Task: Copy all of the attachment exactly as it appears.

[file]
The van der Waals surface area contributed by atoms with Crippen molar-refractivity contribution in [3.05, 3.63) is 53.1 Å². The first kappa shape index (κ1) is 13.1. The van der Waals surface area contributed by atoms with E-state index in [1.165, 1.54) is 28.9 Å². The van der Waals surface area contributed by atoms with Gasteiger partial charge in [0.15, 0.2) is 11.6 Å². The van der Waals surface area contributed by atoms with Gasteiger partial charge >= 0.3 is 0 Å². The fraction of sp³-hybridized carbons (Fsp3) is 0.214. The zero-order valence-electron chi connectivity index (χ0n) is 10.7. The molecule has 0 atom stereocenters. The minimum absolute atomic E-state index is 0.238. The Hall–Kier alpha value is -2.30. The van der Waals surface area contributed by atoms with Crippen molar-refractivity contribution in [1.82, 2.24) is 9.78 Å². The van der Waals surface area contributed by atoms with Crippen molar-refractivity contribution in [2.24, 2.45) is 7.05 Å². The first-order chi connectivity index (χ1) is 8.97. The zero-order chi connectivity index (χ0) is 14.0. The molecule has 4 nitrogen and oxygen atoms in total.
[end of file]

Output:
The van der Waals surface area contributed by atoms with Crippen molar-refractivity contribution in [3.05, 3.63) is 53.1 Å². The first kappa shape index (κ1) is 13.1. The van der Waals surface area contributed by atoms with E-state index in [1.165, 1.54) is 28.9 Å². The van der Waals surface area contributed by atoms with Gasteiger partial charge in [0.15, 0.2) is 11.6 Å². The van der Waals surface area contributed by atoms with Gasteiger partial charge >= 0.3 is 0 Å². The fraction of sp³-hybridized carbons (Fsp3) is 0.214. The zero-order valence-electron chi connectivity index (χ0n) is 10.7. The molecule has 0 atom stereocenters. The minimum absolute atomic E-state index is 0.238. The Hall–Kier alpha value is -2.30. The van der Waals surface area contributed by atoms with Crippen molar-refractivity contribution in [1.82, 2.24) is 9.78 Å². The van der Waals surface area contributed by atoms with Crippen molar-refractivity contribution in [2.24, 2.45) is 7.05 Å². The first-order chi connectivity index (χ1) is 8.97. The zero-order chi connectivity index (χ0) is 14.0. The molecule has 4 nitrogen and oxygen atoms in total.